In a climate of tight credit, rising input costs and economic concerns, supply chain efficiency can be a source of competitive advantage. Trends and technology advancements mean product life cycles are shortening. While global supply chains have increased lead times and risk, customer expectations continue to rise.
GRA observe that effective and efficient supply chain management can boost performance ratios such as return on capital employed by reducing operating costs, increasing asset turnover and improving customer service levels. If supply chain costs are looked at as a percentage of sales, 'best in class' performers have roughly half the costs of 'average in class' performers.
In other words, an average performer’s supply chain costs are likely to be twice that of the best performers. It is crucial that retailers ensure their supply chain is aligned with their customer value proposition and is a fundamental part of the competitive strategy.
According to GRA, assembled furniture is expensive to transport and store because one ends up paying for a lot of air. By flat packing unassembled furniture and getting customers to pick their own products in store, Ikea reduced their transportation and warehousing costs and passed the savings to their customers.
Another example is Zara. When the industry at large was manufacturing in Asia to reduce costs, Zara used local production to respond rapidly to trends.
On the surface, European manufacturers were more expensive, but in fashion, it is hard to know what is going to sell and what is not. If Zara saw that a certain style was selling, they could quickly produce more and get the product to market.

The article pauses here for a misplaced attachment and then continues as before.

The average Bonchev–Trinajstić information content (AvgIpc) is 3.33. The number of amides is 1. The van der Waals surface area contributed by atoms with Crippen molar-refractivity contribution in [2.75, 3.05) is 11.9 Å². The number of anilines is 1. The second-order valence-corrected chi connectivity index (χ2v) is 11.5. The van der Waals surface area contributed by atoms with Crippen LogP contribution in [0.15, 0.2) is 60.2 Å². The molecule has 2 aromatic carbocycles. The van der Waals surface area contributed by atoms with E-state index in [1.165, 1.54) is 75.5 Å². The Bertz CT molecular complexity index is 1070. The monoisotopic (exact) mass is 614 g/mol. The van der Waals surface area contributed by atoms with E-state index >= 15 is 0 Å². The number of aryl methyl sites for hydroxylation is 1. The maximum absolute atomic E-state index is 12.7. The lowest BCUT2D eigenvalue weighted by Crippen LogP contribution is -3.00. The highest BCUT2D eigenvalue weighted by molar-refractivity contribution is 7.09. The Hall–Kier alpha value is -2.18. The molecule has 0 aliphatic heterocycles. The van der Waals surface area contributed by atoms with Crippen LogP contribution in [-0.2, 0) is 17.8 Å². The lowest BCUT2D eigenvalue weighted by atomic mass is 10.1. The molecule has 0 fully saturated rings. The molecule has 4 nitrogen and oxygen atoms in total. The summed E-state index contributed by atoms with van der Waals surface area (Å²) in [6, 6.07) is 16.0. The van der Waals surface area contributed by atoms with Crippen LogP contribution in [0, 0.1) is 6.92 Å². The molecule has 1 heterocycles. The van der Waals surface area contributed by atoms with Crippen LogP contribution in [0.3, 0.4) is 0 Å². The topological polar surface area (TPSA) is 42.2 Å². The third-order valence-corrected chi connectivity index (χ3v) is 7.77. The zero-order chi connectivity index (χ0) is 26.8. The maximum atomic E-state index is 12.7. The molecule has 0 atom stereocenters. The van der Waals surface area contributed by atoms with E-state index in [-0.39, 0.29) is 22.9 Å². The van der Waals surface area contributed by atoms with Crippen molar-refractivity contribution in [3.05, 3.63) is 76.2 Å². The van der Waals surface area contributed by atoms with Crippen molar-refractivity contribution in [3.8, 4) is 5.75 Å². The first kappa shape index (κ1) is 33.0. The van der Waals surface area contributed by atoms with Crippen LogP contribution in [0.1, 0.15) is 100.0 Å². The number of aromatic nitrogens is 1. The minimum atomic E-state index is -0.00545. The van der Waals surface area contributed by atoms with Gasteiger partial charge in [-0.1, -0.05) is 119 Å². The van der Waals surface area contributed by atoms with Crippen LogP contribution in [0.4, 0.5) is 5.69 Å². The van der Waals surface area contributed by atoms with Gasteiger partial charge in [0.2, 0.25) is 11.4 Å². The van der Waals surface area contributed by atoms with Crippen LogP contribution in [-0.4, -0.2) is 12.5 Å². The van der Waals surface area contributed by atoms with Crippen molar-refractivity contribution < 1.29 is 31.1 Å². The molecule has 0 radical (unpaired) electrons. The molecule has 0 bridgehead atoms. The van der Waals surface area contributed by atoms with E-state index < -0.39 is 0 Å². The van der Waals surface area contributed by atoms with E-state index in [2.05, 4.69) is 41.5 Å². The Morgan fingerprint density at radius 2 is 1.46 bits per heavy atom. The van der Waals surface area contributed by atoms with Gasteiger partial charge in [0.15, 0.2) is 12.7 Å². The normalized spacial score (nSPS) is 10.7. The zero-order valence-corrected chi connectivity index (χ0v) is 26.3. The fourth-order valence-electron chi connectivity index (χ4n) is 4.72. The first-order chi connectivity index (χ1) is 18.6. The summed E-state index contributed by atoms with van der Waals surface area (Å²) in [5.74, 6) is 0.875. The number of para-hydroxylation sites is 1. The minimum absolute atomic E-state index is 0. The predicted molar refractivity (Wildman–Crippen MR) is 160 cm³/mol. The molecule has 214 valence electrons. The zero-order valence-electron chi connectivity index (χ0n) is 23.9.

Those using distant Asian manufacturers had to place their bets in advance, and when the selling season came, they were often left with too much of what was not selling and too little of what was.
Although their unit cost was lower, they missed sales opportunities, lost market share and had to discount to move the excess stock. Zara, on the other hand, capitalised on sales opportunities and matched stock to demand, which allowed them to pick up market share and maintain margins.
GRA opine that it is important to understand the pieces of the supply chain, how each piece contributes to cost and customer value and how the pieces are connected. Those that do this well can build a sustainable competitive advantage into their business.
Supply chain planning and execution includes disciplines such as demand planning, inventory optimisation, strategic sourcing, distribution requirements planning, dynamic warehouse management, labour scheduling and transportation route optimisation.
Planning and execution techniques enable retailers to reduce inventories and create free cash flow, improve service levels, minimise costs and maximise the utilisation of resources such as warehouse capacity, labour and transportation.
Supply chains are complex and data intensive, so smart tools for supply chain design, planning and execution are essential. Retailers are employing these tools to drive sustainable cost, capital and service advantages in their business.